Each year, as a member, you get to chose six packets of seeds. This year I have had success with several of their varieties:

Sheep’s Nose Pepper – once it has ripened up, this is the sweetest pepper I have ever grown. The fruit aren’t huge, but the flesh is thick and, when ripe the taste is excellent. In their green state, I don’t think they are particularly special, although they are fine for cooking; once red, however, they are ideal for using raw and are truly delicious. Some of the fruit are quite dull-skinned and these seem to have the best flavour!

Theyer’s Kale – I’ve grown this successfully several times, but this year it seems to be especially exuberant. When I think of kale in my childhood, it was the curly stuff, which required very thorough washing to get all the grit out. This variety is completely different: with large divided leaves, it does not collect debris and is easy to harvest, process and cook. Plus, it’s very hardy and it has attractive purple stems.

Green Nutmeg Melon – I first grew these a few years ago, but they didn’t do well in my old greenhouse, so I passed the plants on to a friend. He harvested lovely sweet melons, but was unable to share them with me, so I’ve never tasted them. This year, with the wonderful conditions in the limery, I have three fruits growing well and the possibility of several more. I’ve supported them with mesh so they don’t pull the vine down. Fingers crossed that they will taste as good as reports suggest. As a bonus, the flowers have been lovely too.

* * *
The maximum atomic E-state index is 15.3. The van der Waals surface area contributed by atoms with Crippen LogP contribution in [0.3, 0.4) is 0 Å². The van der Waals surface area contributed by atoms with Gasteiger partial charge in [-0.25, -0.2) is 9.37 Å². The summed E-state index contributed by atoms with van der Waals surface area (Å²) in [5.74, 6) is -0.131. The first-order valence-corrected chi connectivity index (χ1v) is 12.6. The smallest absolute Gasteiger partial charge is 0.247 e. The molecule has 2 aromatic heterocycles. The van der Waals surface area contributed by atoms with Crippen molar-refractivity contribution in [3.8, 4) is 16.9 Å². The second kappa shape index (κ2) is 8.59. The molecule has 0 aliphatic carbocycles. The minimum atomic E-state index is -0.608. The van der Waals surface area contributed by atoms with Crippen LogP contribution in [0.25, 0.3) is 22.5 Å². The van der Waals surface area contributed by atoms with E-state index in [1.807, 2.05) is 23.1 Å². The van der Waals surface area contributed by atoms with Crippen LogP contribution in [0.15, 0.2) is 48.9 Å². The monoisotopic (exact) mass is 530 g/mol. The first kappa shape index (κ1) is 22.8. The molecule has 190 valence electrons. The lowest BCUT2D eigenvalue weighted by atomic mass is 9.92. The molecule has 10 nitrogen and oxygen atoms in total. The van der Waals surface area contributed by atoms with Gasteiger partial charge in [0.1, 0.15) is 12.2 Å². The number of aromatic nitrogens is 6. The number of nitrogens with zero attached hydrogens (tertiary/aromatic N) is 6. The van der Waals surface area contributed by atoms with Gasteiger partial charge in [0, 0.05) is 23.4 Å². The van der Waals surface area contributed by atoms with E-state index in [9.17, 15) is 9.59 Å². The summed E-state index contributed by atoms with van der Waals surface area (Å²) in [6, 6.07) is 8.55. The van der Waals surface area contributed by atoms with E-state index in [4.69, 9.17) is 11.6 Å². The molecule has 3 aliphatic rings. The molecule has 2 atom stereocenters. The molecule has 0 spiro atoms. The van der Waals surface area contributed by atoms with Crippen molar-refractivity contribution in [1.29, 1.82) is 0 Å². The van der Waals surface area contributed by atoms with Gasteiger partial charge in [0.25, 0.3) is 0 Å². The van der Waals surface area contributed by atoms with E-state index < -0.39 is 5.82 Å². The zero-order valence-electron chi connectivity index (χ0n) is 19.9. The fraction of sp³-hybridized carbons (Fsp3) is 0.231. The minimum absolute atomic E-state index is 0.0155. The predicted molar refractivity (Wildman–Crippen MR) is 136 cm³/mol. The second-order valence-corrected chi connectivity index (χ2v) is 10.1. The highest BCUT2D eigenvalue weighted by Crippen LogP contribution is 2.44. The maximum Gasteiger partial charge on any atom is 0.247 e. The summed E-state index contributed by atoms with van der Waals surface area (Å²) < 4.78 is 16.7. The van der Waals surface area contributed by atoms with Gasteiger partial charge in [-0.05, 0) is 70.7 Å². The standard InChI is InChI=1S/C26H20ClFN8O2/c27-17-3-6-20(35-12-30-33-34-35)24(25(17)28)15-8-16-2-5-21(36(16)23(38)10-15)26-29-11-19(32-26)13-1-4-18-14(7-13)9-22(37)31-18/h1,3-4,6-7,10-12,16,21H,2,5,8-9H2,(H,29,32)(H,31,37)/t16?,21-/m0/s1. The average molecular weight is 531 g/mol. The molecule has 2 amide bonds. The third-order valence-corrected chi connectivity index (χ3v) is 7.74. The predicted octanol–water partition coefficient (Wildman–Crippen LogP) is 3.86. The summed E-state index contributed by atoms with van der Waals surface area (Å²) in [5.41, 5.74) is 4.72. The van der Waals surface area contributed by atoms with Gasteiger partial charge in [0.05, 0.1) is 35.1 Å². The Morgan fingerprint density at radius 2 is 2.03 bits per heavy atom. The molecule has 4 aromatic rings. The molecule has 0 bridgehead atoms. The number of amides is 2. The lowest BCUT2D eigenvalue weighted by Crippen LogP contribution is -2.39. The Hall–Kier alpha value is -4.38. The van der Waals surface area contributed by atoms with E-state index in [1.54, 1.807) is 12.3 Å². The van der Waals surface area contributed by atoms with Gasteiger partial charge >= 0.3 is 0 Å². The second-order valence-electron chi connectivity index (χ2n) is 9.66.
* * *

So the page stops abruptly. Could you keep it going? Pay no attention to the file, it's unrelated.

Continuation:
Blue Coco Climbing French Bean – I usually only grow runner beans, but the lovely purple flowers and dark pods of these beans really appealed to me. Sadly, like all purple beans I have encountered, they turn green when you cook them, but they do look great on the plant and they taste good. I also like the fact that you can let them grow on to produce beans for drying… so it really doesn’t matter if you get a glut as you can just ignore them until the seeds have developed.

Czar Tomato – a bush variety that produces plum tomatoes highly recommended for cooking. I’ve already turned some of these into passata and they were very good – lots of flesh and hardly any seeds. I’ve also used them to make  salsa, which worked well, but I find them a bit dry just for eating raw on their own.

So, that’s this year’s excursion into HSL varieties. There should have been a Caribbean squash to report on, but sadly a compost disaster earlier in the year meant that none of the seeds germinated… well, maybe I’ll manage some of those in 2017.

Heritage seeds are really great for gardeners – often the flavours are better than commercial varieties, or they are specifically suited to local conditions. In addition, by helping to maintain heritage varieties, we are helping to maintain maximum genetic diversity and thus to provide a more secure future for our crops in terms of adaptation to a changing climate and resistance to pests and diseases.

So, if you are in the UK, I encourage you to support HSL, and if you are in another country there are almost certainly similar organisations doing an equally great job… if you know of one, please share the information in the comments below.

Waiting